We can just about guarantee it.

However, then you're limited to juries comprised solely of oblivious people who like to be uninformed. That doesn't seem like such a good idea.

Yeah, but that's the kind of jury lawyers like. They often don't want people with good critical reasoning skills.


In NYC, if you wanted to get out of jury duty, you only needed to have an opinion. A strong opinion in any direction would disqualify you.

M@ said...

On the jury thing -- I can't remember where, but I remember Canadian judge saying once that they don't expect, or even want, jurors who know nothing about the case; they want jurors who are capable of cinsidering the evidence, following the judge's instructions, and making reasonable decisions. I think this whole jury contamination thing is ridiculous.

But I do understand what was going on with Bernardo. With high-profile trials, it's critical to avoid giving the accused any reason to invalidate the process. Imagine if Bernardo had been able to beat the rap! I can't imagine the fallout.

The thing about these publication bans, however, is that they must have a clearly-defined endpoint. The Bernardo ban lasted until the day he was convicted (or sentenced maybe).

The trial of the Stupid Seventeen going on right now (the Muslim youths and their nutty terrorist plans) is a good example of a bad publication ban. They've "broken" a criminal cell that didn't actually do anything, and didn't have any plans that didn't involve RCMP moles at some point. Yet their hearings, so far, have not been public.

My point is that the bans are allowable only to protect the accused. I think the current ban is to protect the RCMP and the government from having their rationale criticised, and I don't like that one bit.

Whew. Sorry. Bit of a rant there. But it's a really interesting topic.

But as my kids would say, if I had any: c'est la vie...

L-girl said...

I think a little less media circus surrounding high-profile cases is a good thing. Quiet the whole thing down, make sure the jury is only getting information within the court proceedings. The public does have a right to know, but not necessarily simultaneously with the proceedings.

A judge may say the system wants such-and-such types of jurors, but what a judge wants and what defence lawyers and prosecutors will use to their advantage may be something different.

But as my kids would say, if I had any: c'est la vie...

Excuse me, but if you don't have any, how do you know what they'd say...? This I must know. :)

James said...

In NYC, if you wanted to get out of jury duty, you only needed to have an opinion. A strong opinion in any direction would disqualify you.

That's true here, too.

On the jury thing -- I can't remember where, but I remember Canadian judge saying once that they don't expect, or even want, jurors who know nothing about the case;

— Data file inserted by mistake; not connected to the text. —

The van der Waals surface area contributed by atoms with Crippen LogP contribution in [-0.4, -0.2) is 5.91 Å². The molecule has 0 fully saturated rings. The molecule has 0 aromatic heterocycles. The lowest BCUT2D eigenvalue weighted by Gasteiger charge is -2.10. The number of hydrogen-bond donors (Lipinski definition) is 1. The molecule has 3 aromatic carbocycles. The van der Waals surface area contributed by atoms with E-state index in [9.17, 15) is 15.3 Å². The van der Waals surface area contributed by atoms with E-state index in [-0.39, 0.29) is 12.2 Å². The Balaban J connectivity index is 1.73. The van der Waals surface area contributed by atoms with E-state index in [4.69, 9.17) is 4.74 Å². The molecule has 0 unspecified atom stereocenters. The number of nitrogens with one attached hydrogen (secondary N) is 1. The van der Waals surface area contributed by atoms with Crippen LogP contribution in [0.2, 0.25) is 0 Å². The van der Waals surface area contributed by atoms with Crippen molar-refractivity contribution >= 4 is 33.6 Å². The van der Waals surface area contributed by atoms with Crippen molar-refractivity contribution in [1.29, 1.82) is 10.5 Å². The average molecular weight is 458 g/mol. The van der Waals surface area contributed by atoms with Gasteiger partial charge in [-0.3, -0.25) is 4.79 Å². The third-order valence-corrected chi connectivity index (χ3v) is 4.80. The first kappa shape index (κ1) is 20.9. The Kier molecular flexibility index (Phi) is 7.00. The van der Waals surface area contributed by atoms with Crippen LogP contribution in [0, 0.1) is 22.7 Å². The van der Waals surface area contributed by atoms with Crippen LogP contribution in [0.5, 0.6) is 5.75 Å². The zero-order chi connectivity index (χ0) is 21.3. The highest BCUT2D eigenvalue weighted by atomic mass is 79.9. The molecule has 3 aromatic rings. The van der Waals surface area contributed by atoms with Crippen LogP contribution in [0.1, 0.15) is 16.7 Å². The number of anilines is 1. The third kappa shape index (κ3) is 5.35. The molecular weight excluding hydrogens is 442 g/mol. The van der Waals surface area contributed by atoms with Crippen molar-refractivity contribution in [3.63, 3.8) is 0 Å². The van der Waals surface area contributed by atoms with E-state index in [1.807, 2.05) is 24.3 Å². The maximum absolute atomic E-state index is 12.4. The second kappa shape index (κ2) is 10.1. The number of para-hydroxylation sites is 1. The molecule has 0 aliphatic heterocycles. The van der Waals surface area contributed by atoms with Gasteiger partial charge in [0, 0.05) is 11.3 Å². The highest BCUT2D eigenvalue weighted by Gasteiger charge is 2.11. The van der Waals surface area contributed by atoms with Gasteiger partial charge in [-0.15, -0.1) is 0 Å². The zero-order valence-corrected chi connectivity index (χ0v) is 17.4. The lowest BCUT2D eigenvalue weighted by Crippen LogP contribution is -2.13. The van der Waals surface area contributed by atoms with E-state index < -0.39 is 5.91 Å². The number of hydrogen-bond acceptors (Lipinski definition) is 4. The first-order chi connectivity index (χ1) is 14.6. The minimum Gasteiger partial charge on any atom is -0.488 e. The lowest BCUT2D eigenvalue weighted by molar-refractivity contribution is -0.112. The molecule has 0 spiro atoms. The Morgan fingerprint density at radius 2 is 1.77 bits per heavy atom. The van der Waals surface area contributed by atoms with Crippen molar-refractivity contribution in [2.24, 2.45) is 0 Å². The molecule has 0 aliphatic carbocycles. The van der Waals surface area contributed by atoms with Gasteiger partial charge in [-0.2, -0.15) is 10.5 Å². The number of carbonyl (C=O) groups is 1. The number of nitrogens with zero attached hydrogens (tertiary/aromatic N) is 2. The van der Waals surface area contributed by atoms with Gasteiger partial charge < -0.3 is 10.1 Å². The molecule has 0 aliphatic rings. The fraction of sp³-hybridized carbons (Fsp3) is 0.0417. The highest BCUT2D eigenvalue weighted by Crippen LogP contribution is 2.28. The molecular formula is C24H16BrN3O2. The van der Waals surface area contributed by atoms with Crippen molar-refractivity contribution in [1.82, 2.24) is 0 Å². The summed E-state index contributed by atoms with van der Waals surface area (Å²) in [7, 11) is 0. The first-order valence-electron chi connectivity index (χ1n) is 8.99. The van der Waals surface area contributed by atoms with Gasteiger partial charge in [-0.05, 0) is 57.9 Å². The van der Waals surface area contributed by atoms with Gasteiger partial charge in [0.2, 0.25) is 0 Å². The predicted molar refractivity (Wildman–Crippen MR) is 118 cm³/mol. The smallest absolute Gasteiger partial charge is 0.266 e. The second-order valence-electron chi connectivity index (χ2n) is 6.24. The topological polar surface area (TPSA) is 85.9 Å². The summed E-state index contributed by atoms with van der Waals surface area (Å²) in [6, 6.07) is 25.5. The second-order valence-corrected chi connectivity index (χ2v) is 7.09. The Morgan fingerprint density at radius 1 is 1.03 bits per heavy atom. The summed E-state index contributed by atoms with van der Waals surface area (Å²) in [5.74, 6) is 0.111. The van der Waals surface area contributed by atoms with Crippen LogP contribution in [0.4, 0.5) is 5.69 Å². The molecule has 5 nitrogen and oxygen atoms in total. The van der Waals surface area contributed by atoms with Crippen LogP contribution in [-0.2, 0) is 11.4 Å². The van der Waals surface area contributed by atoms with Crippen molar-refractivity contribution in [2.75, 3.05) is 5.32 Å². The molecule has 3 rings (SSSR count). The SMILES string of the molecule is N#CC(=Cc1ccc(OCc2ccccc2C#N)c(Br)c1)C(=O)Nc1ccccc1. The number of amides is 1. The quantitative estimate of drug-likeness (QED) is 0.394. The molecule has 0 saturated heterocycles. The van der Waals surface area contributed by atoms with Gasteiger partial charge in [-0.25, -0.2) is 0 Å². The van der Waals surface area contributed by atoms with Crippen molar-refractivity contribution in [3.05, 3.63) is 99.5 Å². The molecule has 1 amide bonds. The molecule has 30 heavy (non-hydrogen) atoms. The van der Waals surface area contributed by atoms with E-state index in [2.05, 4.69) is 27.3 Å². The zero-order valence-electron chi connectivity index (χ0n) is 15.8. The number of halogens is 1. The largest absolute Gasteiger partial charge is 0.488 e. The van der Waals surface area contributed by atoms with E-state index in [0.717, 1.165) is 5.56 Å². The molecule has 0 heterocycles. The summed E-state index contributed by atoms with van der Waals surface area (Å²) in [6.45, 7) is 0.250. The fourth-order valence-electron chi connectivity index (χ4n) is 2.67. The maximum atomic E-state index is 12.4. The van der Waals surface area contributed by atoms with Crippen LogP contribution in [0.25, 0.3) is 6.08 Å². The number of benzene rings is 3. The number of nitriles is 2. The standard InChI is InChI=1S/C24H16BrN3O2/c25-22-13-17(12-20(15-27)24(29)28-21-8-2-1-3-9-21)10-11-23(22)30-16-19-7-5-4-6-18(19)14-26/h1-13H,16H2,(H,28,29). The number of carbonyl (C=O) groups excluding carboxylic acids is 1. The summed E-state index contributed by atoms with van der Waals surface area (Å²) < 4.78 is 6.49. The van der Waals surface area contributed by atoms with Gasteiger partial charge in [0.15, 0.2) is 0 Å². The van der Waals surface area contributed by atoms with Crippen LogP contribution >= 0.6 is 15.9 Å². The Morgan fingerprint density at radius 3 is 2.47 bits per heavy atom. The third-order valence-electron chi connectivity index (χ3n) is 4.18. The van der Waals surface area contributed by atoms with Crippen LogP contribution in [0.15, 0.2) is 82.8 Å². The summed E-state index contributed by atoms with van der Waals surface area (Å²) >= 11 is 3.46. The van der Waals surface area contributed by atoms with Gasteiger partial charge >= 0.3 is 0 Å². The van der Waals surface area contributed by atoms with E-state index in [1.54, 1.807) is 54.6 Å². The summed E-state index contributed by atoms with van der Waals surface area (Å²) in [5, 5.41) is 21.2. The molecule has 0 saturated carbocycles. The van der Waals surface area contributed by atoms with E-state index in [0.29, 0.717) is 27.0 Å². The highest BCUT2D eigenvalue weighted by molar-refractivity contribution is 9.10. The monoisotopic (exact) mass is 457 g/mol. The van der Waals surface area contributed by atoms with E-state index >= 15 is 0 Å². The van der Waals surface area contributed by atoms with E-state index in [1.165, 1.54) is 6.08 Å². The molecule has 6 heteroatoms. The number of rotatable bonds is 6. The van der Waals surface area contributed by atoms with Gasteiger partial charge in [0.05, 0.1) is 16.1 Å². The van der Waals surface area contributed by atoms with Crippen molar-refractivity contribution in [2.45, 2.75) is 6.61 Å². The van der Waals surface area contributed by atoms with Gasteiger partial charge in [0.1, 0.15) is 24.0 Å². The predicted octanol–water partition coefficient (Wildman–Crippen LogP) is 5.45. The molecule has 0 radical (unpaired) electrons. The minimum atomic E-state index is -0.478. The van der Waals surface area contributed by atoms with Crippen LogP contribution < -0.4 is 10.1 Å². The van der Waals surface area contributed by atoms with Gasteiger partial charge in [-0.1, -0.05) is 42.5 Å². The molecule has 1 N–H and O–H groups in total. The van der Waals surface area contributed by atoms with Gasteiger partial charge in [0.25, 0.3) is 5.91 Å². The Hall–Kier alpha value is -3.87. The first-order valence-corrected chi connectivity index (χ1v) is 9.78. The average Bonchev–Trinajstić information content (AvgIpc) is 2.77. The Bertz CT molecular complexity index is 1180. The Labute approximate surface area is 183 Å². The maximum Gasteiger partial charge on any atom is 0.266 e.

Judges want that; lawyers often want people who'll buy their arguments hook, line, and sinker (especially if they have a weak case). That reduces the case from an argument based on evidence to a contest based on rhetorical skills. The evidence can really only favour one lawyer's side, after all.

But I do understand what was going on with Bernardo. With high-profile trials, it's critical to avoid giving the accused any reason to invalidate the process.

Exactly. You don't want either side to have any excuse to have the result thrown out if you can avoid it, especially one where there's no doubt that the decision is correct, but it has to be overturned because someone bent or broke a rule.

The thing about these publication bans, however, is that they must have a clearly-defined endpoint. The Bernardo ban lasted until the day he was convicted (or sentenced maybe).

Yup. That was not well understood in the US at the time of the Bernardo/Homolka trials -- this wasn't the courts sealing something away forever. This was just to make sure the trial was run by the book.

The trial of the Stupid Seventeen going on right now (the Muslim youths and their nutty terrorist plans) is a good example of a bad publication ban. They've "broken" a criminal cell that didn't actually do anything, and didn't have any plans that didn't involve RCMP moles at some point.

This (and the one or two similar cases that have cropped up in the US recently, like the guys who had talked about blowing up the Holland tunnel to flood Manhattan) are bizarre to begin with, but given how wild media accusations against Muslims have been known to get at times, I can see why it was done.

My point is that the bans are allowable only to protect the accused.

I think the bans are allowable to protect the integrity of the trial process either way, myself.

(Flooding Manhattan? Wasn't that a They Might Be Giants Song? Yes, here it is:

I'll sink Manhattan
Right under the sea
I'll find the sweetest spot to watch
As it goes away

You were so happy
With the things that you said
Like, "He's my lower half," you laughed
But you're going to cry

A river of tiny tears flow from your crocodile eyes
Too late to apologize, I say, as flood waters rise

I'll sink Manhattan
I'll sacrifice friends
I think they'd understand my plan
I'll never be sure

I've got a message
So before I get through
I'll find your answering machine
And I'll sink it first

Burn your forget-me-nots
Admit that true love can die
No, I won't apologize, my love, just kiss me goodbye.
)

egalia said...